Saturday, February 11, 2017
Insisting on Tradition
Matt. 15:1 Then Pharisees and scribes came to Jesus from Jerusalem and said, 2 “Why do your disciples break the tradition of the elders? For they do not wash their hands before they eat.” 3 He answered them, “And why do you break the commandment of God for the sake of your tradition? 4 For God said, ‘Honor your father and your mother,’ and, ‘Whoever speaks evil of father or mother must surely die.’ 5 But you say that whoever tells father or mother, ‘Whatever support you might have had from me is given to God,’ then that person need not honor the father. 6 So, for the sake of your tradition, you make void the word of God. 7 You hypocrites! Isaiah prophesied rightly about you when he said:
8 ‘This people honors me with their lips,
but their hearts are far from me;
9 in vain do they worship me,
teaching human precepts as doctrines.’”
The Pharisees and scribes in Jerusalem were those with the most religious authority. They were concerned because Jesus’ reputation had spread far and wide. This man was preaching to and healing thousands of people. Their power base was being undermined by this man and something had to be done. With unbridled scrutiny they began to examine Jesus and his disciples, looking for the right opportunity to pile on their criticism.
Accusations came from tradition, rather than God’s law. The requirement was for priests to purify their hands before eating — not ordinary people. By expanding the law of God and creating new traditions they held people accountable to their near-impossible standard. Ultimately the problem was that they did not love God, but the traditions that they had created. Exploiting their rules they bent them to their own benefit and to the detriment of their own family members. Under the guise of ministry they tied up their financial holdings in “offerings” so they would not have to use them to support their own parents. In reality they maintained control of the funds and spent them on themselves.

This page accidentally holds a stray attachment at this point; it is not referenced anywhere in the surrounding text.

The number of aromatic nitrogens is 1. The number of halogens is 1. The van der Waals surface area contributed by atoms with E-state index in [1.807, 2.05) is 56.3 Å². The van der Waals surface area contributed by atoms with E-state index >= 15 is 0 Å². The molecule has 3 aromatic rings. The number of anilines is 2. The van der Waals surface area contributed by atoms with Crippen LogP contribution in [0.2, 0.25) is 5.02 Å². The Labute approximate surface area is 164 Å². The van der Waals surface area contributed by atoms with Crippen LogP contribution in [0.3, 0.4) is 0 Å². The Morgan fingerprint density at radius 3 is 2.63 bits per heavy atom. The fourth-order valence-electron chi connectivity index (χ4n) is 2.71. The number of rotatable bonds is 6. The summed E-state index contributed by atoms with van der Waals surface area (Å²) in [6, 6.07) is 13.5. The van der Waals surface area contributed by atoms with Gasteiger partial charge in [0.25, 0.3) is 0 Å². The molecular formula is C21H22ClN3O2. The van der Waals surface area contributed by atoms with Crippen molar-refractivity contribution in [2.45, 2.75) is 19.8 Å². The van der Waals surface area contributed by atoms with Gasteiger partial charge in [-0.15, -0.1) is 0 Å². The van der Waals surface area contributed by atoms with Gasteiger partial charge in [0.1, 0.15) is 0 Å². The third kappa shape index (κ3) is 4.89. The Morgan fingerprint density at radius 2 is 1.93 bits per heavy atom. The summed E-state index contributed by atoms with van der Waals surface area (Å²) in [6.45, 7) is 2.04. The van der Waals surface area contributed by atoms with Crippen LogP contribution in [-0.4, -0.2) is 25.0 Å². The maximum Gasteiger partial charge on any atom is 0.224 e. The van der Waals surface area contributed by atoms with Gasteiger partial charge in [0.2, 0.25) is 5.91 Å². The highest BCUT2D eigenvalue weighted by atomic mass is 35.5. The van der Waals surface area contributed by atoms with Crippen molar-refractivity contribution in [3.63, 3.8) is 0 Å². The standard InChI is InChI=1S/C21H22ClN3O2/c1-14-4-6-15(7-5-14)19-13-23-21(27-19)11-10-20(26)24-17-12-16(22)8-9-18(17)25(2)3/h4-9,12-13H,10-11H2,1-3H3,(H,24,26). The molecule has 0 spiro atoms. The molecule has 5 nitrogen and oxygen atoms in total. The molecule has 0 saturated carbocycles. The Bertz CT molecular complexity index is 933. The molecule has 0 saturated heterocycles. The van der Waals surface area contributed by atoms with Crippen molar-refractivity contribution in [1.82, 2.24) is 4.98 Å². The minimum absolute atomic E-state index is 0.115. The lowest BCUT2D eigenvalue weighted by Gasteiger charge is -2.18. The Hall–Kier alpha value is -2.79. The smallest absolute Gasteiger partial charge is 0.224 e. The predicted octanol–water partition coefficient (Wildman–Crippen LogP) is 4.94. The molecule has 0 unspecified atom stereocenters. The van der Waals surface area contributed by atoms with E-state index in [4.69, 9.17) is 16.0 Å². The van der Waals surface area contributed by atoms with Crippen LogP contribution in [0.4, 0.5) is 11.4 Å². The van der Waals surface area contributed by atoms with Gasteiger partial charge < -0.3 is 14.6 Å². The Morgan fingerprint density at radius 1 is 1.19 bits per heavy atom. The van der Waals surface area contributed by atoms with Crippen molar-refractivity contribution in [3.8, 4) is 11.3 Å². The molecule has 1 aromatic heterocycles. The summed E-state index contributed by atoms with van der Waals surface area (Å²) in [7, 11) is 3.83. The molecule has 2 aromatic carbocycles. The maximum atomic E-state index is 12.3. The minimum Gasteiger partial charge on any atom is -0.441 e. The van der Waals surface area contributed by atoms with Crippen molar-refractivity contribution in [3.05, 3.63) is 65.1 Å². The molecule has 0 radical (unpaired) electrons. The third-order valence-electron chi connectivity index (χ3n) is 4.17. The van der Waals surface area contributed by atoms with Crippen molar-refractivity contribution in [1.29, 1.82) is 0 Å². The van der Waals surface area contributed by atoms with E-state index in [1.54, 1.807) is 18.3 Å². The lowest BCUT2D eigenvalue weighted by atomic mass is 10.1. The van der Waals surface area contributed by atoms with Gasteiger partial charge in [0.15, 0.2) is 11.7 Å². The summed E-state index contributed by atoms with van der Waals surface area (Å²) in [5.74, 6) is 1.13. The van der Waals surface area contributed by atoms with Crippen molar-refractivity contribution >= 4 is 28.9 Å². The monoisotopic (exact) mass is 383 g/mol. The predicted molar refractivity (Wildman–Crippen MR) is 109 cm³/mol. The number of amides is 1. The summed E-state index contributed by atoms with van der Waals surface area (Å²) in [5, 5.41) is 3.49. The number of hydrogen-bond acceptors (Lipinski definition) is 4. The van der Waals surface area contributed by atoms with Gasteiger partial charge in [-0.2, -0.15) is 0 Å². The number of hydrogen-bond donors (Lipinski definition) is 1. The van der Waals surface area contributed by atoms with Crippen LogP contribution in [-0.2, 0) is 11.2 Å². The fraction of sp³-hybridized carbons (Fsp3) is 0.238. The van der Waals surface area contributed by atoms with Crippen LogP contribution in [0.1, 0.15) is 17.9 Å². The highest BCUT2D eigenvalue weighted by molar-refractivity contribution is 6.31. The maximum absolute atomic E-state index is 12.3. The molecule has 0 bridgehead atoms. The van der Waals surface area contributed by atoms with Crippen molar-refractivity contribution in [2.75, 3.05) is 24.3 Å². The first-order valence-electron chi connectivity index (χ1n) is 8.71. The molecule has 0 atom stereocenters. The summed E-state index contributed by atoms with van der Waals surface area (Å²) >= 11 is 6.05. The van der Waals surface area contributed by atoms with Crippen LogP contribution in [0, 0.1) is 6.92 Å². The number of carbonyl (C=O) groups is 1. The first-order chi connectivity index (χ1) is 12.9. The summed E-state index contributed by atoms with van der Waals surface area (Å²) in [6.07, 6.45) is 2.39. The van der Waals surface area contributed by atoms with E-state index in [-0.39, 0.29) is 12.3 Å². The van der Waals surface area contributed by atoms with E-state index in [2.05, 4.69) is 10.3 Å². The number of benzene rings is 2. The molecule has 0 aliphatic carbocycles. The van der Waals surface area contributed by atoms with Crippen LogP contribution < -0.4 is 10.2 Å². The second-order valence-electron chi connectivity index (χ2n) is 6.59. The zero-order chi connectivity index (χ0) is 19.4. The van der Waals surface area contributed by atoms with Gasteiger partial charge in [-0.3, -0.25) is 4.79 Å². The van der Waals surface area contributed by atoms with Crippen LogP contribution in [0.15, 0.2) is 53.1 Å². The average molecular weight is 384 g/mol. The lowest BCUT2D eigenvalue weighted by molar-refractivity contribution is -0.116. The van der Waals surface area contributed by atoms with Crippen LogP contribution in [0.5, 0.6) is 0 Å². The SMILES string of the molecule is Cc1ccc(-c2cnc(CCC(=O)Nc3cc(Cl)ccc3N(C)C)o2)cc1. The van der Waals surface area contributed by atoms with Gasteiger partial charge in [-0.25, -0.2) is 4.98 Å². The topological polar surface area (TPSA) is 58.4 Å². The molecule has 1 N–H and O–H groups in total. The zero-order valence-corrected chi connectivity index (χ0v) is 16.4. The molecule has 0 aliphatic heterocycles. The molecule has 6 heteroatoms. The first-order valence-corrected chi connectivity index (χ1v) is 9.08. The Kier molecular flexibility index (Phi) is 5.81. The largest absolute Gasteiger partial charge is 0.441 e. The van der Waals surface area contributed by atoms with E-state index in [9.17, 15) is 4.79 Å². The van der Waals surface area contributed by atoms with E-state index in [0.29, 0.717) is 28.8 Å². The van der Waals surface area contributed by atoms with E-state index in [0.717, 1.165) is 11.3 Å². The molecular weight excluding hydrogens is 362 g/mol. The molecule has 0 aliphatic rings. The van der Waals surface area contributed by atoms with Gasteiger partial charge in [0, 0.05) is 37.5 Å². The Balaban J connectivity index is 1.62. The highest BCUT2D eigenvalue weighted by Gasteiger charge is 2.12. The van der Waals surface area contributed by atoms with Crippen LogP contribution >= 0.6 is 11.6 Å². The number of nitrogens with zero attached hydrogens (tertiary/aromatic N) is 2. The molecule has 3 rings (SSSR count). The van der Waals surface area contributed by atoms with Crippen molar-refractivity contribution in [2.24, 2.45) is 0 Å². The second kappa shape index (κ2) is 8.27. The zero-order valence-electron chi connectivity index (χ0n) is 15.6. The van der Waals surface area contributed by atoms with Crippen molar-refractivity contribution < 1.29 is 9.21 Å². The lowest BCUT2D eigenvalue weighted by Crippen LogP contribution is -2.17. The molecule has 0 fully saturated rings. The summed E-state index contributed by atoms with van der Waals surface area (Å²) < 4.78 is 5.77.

While appearing to be spiritual, their hearts were hardened and their behaviors extremely self-centered. Trying to deflect blame they wanted to point a finger at Jesus. His message was getting too close to the heart of things and this was dangerous. The Pharisees and scribes were willing to sacrifice knowing the heart of God, for the sake of their tradition.
When Jesus confronted the Pharisees and scribes they were probably completely taken aback. I’m assuming that they were convinced that they were doing what was right, and he was wrong. What Jesus points out is that they are following the letter of their law, over the heart of God’s law. Sadly, they wouldn’t have seen this because they had become so absorbed in what they were doing. The truth of Jesus’ words was probably lost on them.
If we were to strip away all of the tradition in our religious practices, what would we be left with? Quite possibly most of our religious experience may be our traditions. Jesus was calling his disciples, and he is calling us to a life in which the law of God is written on our hearts. We are driven by God’s love which overflows and sometimes comes cross-wise with tradition.
Love for God and our neighbors must drive the way in which we engage in the world. Sometimes that love may put us in circumstances that just don’t seem logical, or may go against our traditions.
Please, hear me out. I love tradition, but we cannot allow the ways in which we have always done things to put us in such a box that we miss out on participating in God’s mission. The Pharisees and scribes missed out on the joy Jesus’ miraculous intervention in the world. We just may do the same when we remain stuck within a religion of our own construct. Let’s not insist on tradition, but on following the heart of God into our world.
Lord, please help me to have a sensitive heart and ears that will hear your leading. Amen.